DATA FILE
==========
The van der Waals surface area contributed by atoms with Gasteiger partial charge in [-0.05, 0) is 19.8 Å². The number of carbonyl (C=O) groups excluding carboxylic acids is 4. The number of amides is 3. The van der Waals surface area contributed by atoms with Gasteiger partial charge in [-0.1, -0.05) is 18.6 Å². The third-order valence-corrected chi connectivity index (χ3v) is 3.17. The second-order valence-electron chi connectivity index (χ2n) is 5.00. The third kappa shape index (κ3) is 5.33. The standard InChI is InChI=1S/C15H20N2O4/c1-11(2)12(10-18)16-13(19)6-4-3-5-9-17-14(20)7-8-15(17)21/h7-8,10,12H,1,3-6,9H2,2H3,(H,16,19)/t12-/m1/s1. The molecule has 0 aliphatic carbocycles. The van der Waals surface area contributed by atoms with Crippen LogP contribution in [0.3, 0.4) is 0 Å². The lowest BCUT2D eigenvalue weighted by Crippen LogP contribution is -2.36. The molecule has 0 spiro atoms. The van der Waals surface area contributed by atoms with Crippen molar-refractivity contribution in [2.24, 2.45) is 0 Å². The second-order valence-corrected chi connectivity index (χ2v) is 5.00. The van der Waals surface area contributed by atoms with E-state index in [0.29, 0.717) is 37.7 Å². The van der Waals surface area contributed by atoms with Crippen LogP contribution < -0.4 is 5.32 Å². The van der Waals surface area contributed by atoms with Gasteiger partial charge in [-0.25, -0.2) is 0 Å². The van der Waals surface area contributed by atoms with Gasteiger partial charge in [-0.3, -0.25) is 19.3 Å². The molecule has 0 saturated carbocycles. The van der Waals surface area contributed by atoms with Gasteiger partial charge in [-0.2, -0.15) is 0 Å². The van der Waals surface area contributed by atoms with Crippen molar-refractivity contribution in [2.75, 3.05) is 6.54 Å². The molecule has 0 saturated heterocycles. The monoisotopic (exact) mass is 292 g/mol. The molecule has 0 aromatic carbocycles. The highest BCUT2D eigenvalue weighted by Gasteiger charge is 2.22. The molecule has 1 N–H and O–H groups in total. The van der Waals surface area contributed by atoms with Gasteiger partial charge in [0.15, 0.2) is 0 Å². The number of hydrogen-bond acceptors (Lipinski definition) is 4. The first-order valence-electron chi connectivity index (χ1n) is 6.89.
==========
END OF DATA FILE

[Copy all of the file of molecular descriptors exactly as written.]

The van der Waals surface area contributed by atoms with Gasteiger partial charge in [-0.05, 0) is 19.8 Å². The number of carbonyl (C=O) groups excluding carboxylic acids is 4. The number of amides is 3. The van der Waals surface area contributed by atoms with Gasteiger partial charge in [-0.1, -0.05) is 18.6 Å². The third-order valence-corrected chi connectivity index (χ3v) is 3.17. The second-order valence-electron chi connectivity index (χ2n) is 5.00. The third kappa shape index (κ3) is 5.33. The standard InChI is InChI=1S/C15H20N2O4/c1-11(2)12(10-18)16-13(19)6-4-3-5-9-17-14(20)7-8-15(17)21/h7-8,10,12H,1,3-6,9H2,2H3,(H,16,19)/t12-/m1/s1. The molecule has 0 aliphatic carbocycles. The van der Waals surface area contributed by atoms with Crippen LogP contribution in [0.3, 0.4) is 0 Å². The lowest BCUT2D eigenvalue weighted by Crippen LogP contribution is -2.36. The molecule has 0 spiro atoms. The van der Waals surface area contributed by atoms with Crippen molar-refractivity contribution in [2.24, 2.45) is 0 Å². The second-order valence-corrected chi connectivity index (χ2v) is 5.00. The van der Waals surface area contributed by atoms with E-state index in [0.29, 0.717) is 37.7 Å². The van der Waals surface area contributed by atoms with Crippen LogP contribution < -0.4 is 5.32 Å². The van der Waals surface area contributed by atoms with Gasteiger partial charge in [-0.25, -0.2) is 0 Å². The van der Waals surface area contributed by atoms with Gasteiger partial charge in [-0.3, -0.25) is 19.3 Å². The molecule has 0 saturated carbocycles. The van der Waals surface area contributed by atoms with Gasteiger partial charge in [-0.2, -0.15) is 0 Å². The van der Waals surface area contributed by atoms with Crippen molar-refractivity contribution in [2.75, 3.05) is 6.54 Å². The molecule has 0 saturated heterocycles. The monoisotopic (exact) mass is 292 g/mol. The molecule has 0 aromatic carbocycles. The highest BCUT2D eigenvalue weighted by Gasteiger charge is 2.22. The molecule has 1 N–H and O–H groups in total. The van der Waals surface area contributed by atoms with Gasteiger partial charge in [0.15, 0.2) is 0 Å². The number of hydrogen-bond acceptors (Lipinski definition) is 4. The first-order valence-electron chi connectivity index (χ1n) is 6.89.